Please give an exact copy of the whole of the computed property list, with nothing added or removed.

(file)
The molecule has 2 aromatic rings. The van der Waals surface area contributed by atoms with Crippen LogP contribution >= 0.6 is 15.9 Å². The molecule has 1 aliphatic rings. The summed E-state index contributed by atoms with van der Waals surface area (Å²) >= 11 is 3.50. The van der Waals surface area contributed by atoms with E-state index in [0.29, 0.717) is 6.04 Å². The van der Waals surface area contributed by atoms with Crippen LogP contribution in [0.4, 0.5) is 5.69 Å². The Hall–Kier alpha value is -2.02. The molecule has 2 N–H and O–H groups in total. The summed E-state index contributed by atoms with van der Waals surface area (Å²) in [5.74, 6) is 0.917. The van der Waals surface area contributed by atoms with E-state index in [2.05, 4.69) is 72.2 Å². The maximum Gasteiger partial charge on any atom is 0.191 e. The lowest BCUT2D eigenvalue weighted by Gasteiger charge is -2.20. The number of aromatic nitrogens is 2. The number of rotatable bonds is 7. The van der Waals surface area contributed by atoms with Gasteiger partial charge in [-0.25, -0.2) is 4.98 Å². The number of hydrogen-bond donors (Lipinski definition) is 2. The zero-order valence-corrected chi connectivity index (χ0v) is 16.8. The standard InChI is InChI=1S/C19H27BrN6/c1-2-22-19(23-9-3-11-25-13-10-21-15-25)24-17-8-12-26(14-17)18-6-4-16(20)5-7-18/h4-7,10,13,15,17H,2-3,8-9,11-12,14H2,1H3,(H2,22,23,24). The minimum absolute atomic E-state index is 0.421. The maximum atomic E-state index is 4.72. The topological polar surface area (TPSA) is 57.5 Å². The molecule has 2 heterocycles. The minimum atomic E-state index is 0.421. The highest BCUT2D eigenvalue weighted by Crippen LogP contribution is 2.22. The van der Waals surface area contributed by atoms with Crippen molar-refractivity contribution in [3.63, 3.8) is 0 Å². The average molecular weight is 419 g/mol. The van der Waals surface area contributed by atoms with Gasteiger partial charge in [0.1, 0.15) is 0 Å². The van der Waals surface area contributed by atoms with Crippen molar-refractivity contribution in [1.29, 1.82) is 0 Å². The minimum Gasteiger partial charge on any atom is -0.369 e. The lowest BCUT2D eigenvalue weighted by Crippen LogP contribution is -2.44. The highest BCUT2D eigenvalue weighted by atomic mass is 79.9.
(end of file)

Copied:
The molecule has 2 aromatic rings. The van der Waals surface area contributed by atoms with Crippen LogP contribution >= 0.6 is 15.9 Å². The molecule has 1 aliphatic rings. The summed E-state index contributed by atoms with van der Waals surface area (Å²) >= 11 is 3.50. The van der Waals surface area contributed by atoms with E-state index in [0.29, 0.717) is 6.04 Å². The van der Waals surface area contributed by atoms with Crippen LogP contribution in [0.4, 0.5) is 5.69 Å². The Hall–Kier alpha value is -2.02. The molecule has 2 N–H and O–H groups in total. The summed E-state index contributed by atoms with van der Waals surface area (Å²) in [5.74, 6) is 0.917. The van der Waals surface area contributed by atoms with E-state index in [2.05, 4.69) is 72.2 Å². The maximum Gasteiger partial charge on any atom is 0.191 e. The lowest BCUT2D eigenvalue weighted by Gasteiger charge is -2.20. The number of aromatic nitrogens is 2. The number of rotatable bonds is 7. The van der Waals surface area contributed by atoms with Gasteiger partial charge in [-0.25, -0.2) is 4.98 Å². The number of hydrogen-bond donors (Lipinski definition) is 2. The zero-order valence-corrected chi connectivity index (χ0v) is 16.8. The standard InChI is InChI=1S/C19H27BrN6/c1-2-22-19(23-9-3-11-25-13-10-21-15-25)24-17-8-12-26(14-17)18-6-4-16(20)5-7-18/h4-7,10,13,15,17H,2-3,8-9,11-12,14H2,1H3,(H2,22,23,24). The minimum absolute atomic E-state index is 0.421. The maximum atomic E-state index is 4.72. The topological polar surface area (TPSA) is 57.5 Å². The molecule has 2 heterocycles. The minimum atomic E-state index is 0.421. The highest BCUT2D eigenvalue weighted by Crippen LogP contribution is 2.22. The van der Waals surface area contributed by atoms with Crippen molar-refractivity contribution in [3.63, 3.8) is 0 Å². The average molecular weight is 419 g/mol. The van der Waals surface area contributed by atoms with Gasteiger partial charge in [0.1, 0.15) is 0 Å². The van der Waals surface area contributed by atoms with Crippen molar-refractivity contribution in [1.29, 1.82) is 0 Å². The minimum Gasteiger partial charge on any atom is -0.369 e. The lowest BCUT2D eigenvalue weighted by Crippen LogP contribution is -2.44. The highest BCUT2D eigenvalue weighted by atomic mass is 79.9.